All chickadees seem to share the same curiosity and enthusiasm, and Carolina Chickadees are no exception. These active little birds are also loyal to their mates, with many of them remaining in pairs for years. We can thank them for doing a superb job of insect control as they are eager gleaners of spiders and other insects. If you have a native plant garden or meadow, these birds will be regular visitors. They also will visit feeders and are especially fond of sunflower seeds and cracked corn.In winter, you can find Carolina Chickadees in flocks. Within these flocks, the birds live under a ranking system with the highest ranking members able to nest within the flock's range. Mated pairs look for a cavity or appropriate nest box where the female builds the nest and sleeps in the box or cavity during the season, while the male sleeps on a sheltered branch nearby. These are interesting little birds to watch. Their pretty little call is a good way to know that you are in the presence of a Carolina Chickadee.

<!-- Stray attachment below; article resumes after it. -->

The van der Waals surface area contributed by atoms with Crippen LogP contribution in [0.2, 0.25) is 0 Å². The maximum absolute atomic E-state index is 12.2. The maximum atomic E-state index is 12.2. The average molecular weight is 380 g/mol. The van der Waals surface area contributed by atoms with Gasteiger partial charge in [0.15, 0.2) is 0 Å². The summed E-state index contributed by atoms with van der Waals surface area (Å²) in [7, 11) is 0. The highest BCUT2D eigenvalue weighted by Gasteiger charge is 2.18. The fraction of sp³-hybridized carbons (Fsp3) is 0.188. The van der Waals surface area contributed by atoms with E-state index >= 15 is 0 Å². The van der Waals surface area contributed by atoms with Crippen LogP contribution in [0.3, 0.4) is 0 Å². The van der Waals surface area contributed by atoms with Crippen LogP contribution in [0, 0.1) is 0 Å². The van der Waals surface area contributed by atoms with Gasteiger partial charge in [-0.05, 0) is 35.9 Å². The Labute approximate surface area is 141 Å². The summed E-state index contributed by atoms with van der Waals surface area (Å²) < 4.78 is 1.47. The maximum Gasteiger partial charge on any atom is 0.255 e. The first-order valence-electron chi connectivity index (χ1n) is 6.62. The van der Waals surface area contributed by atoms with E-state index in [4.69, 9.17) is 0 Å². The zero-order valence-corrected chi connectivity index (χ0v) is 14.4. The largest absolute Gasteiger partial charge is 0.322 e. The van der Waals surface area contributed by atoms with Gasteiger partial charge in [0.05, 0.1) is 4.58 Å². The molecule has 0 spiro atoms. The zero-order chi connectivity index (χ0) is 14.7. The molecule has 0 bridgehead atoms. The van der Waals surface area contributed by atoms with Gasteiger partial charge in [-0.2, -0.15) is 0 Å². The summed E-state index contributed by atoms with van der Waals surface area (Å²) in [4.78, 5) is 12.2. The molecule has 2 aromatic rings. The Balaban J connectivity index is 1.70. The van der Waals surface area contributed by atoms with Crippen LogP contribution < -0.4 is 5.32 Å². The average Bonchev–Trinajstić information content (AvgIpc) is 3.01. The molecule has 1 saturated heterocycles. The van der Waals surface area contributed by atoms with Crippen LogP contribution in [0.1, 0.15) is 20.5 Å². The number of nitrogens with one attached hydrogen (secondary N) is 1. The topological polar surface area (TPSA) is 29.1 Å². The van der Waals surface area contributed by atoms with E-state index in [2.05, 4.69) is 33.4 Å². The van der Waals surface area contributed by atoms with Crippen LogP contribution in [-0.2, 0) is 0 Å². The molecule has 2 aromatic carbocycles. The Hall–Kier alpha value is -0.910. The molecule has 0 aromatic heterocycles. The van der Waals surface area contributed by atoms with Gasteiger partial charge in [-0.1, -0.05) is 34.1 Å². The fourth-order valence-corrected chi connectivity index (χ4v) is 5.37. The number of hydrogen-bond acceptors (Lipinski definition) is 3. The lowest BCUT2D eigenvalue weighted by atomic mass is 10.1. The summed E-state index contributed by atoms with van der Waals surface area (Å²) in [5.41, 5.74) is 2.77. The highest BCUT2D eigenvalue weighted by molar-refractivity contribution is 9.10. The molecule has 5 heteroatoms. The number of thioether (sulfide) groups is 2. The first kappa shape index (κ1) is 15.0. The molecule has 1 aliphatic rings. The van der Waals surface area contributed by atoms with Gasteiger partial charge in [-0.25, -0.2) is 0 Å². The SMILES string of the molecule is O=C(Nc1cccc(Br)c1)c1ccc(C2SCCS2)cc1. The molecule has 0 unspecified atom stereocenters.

iPhone
Brown-headed Cowbird Bird Call iPhone Ringtone
$129
Buy in iTunes
iPhone
House Finch Song iPhone Ringtone
$1.29
Buy in iTunes
Originally a native of the American Southwest, wild caught House Finches were caged and illegally sold as "Hollywood Finches" to the early 20th Century pet trade. When a few were set loose in the East in the early 1940's, they did extremely well. And now the lovely song of this little "exotic species" is one of the harbingers of Springtime throughout the US. Recognized by his bright red head and irrepressible desire to sing during breeding season, the highly adaptable House Finch is now found on feeders and in urban areas around the country.
iPhone
Common Redpoll Bird Call iPhone Ringtone
$1.29
Buy in iTunes